Most Notable Quotations of 2010 (UNCLASSIFIED)

Jonathan Lighter wuxxmupp2000 at GMAIL.COM
Mon Nov 22 22:52:44 UTC 2010

My impression, which may be mistaken, is that "Teabagger" was introduced
quite deliberately as a mocking designation.  The TEA party waved teabags at
rallies. IIRC.

I suspect that if TEA party people began to use it, many did so without
knowledge of the then somewhat obscure sexual allusion.

The fact is that knowingly calling TEA party people "teabaggers," unless
that designation has been generally accepted within the TEA party itself, is
even more crudely obnoxious than talking about "the Democrat Party."

If I constantly refer to someone as a "bastard" or a "bitch," I can't weasel
out of it by saying, "Well, we all know they're not literally these

And it makes no difference if some people enjoy calling themselves
"bastards" or "bitches" (as we know they do). That's their business.


On Mon, Nov 22, 2010 at 3:13 PM, Victor Steinbok <aardvark66 at>wrote:

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> Sender:       American Dialect Society <ADS-L at LISTSERV.UGA.EDU>
> Poster:       Victor Steinbok <aardvark66 at GMAIL.COM>
> Subject:      Re: Most Notable Quotations of 2010 (UNCLASSIFIED)
> -------------------------------------------------------------------------------
> Although I disagree with your premise and the generalization that flows
> from it, I agree--or rather, resemble--your conclusion. I use the same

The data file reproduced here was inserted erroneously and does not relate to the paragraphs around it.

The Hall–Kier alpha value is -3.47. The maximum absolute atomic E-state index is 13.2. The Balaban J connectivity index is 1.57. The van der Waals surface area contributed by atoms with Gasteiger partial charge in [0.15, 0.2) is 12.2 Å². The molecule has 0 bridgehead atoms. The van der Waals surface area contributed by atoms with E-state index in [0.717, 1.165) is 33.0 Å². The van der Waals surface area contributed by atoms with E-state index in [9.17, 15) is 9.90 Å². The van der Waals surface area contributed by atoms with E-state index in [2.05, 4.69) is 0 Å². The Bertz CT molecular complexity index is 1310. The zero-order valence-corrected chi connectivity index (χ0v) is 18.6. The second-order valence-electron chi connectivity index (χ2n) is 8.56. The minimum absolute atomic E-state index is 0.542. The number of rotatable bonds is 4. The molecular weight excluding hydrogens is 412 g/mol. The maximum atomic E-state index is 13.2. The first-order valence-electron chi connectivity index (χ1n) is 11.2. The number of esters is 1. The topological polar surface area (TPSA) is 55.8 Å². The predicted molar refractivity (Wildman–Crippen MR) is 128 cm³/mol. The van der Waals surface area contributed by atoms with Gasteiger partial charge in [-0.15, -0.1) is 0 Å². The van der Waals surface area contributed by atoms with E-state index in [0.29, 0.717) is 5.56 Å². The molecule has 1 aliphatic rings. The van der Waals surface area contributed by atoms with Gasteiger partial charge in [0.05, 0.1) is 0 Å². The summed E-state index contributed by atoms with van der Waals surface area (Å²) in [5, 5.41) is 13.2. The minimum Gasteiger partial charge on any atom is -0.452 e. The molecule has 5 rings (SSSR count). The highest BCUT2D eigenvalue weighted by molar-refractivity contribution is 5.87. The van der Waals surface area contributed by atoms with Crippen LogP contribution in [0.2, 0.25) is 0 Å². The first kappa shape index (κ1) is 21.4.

> term (teabaggers--I missed the post that you're quoting so I don't know
> whose wording that was) and I am dismissive of their
> "arguments"--largely because I haven't heard any of any value (including
> truth value other than 0) emanating from the entire group. In principle,
> Barney Frank blazed the trail on this one when he suggested that he
> could have more productive discussions with a dining room table.
> A more important question is why this thread has devolved into
> essentially a political discussion, not even a philosophical one? I'd
> like to retrieve at least some linguistic content from what's left.
> You're perfectly well aware that no one is using an "offensive sexual
> term" when they say "teabaggers"--the allusion to that term certainly
> gives a certain pleasure to the speakers, but these are separate
> glosses. When people refer to "teabaggers" in this context, no one is
> under illusion that they are referring to practitioners of a particular
> sexual act. They are using terminology that arose from initial use by
> the self-described "movement". This is quite different from calling
> someone an "asshole" (or "arsehole", or just "ass" or "arse") since the
> description is meant to represent the offensive graphic as much as it is
> meant to tag a particular sort of behavior (at least, in the speaker's
> opinion--and that's a part of the difference since being  a "teabagger"
> is not a matter of opinion, while being an "asshole" certainly is). The
> bottom line is, these are very different things. And I certainly can't
> bring myself to refer to something that is not a political party--or a
> bunch of celebratory, happy folks--as a "Party". That does not leave a
> whole lot of lexical wiggle room.
>     VS-)
> On 11/22/2010 12:23 PM, Mullins, Bill AMRDEC wrote:
> >> Teabaggers insist on the constitution when it comes to guns, and want to
> throw it all out when comes to religion, civil rights and anything else they
> disagree with. And so it goes.
> >>
> > Anyone who refers to those who believe differently than they do in a
> > political debate by offensive sexual terms is announcing up front that
> > they don't want to have discourse, but would rather immediately dismiss
> > the opponent (and their arguments).
>  ------------------------------------------------------------
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